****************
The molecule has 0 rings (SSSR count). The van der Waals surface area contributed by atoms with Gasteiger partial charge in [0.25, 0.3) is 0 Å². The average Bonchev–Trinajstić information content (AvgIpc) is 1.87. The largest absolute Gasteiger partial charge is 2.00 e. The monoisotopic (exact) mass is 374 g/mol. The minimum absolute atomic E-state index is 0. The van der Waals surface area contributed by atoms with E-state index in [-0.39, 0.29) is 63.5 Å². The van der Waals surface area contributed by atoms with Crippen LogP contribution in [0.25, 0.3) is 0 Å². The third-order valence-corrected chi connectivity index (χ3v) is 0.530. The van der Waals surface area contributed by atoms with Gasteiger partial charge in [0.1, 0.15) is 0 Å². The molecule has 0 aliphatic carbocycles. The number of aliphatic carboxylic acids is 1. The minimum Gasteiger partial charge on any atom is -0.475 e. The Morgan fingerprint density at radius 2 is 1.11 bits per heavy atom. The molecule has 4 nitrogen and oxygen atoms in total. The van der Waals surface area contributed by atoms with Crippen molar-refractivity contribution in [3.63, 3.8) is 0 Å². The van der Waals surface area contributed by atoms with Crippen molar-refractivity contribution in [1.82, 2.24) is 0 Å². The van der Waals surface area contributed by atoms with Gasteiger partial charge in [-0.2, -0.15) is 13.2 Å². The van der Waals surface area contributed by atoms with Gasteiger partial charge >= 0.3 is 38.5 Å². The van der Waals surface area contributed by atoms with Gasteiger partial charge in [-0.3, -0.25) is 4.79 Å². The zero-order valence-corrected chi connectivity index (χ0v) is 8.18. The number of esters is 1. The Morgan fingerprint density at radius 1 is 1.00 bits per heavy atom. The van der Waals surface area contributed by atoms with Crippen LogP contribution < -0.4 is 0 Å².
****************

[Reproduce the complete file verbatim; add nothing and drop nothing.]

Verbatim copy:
The molecule has 0 rings (SSSR count). The van der Waals surface area contributed by atoms with Gasteiger partial charge in [0.25, 0.3) is 0 Å². The average Bonchev–Trinajstić information content (AvgIpc) is 1.87. The largest absolute Gasteiger partial charge is 2.00 e. The monoisotopic (exact) mass is 374 g/mol. The minimum absolute atomic E-state index is 0. The van der Waals surface area contributed by atoms with E-state index in [-0.39, 0.29) is 63.5 Å². The van der Waals surface area contributed by atoms with Crippen LogP contribution in [0.25, 0.3) is 0 Å². The third-order valence-corrected chi connectivity index (χ3v) is 0.530. The van der Waals surface area contributed by atoms with Gasteiger partial charge in [0.1, 0.15) is 0 Å². The molecule has 0 aliphatic carbocycles. The number of aliphatic carboxylic acids is 1. The minimum Gasteiger partial charge on any atom is -0.475 e. The Morgan fingerprint density at radius 2 is 1.11 bits per heavy atom. The molecule has 4 nitrogen and oxygen atoms in total. The van der Waals surface area contributed by atoms with Crippen molar-refractivity contribution in [3.63, 3.8) is 0 Å². The van der Waals surface area contributed by atoms with Crippen molar-refractivity contribution in [1.82, 2.24) is 0 Å². The van der Waals surface area contributed by atoms with Gasteiger partial charge in [-0.2, -0.15) is 13.2 Å². The van der Waals surface area contributed by atoms with Gasteiger partial charge >= 0.3 is 38.5 Å². The van der Waals surface area contributed by atoms with Gasteiger partial charge in [-0.3, -0.25) is 4.79 Å². The zero-order valence-corrected chi connectivity index (χ0v) is 8.18. The number of esters is 1. The Morgan fingerprint density at radius 1 is 1.00 bits per heavy atom. The van der Waals surface area contributed by atoms with Crippen LogP contribution < -0.4 is 0 Å².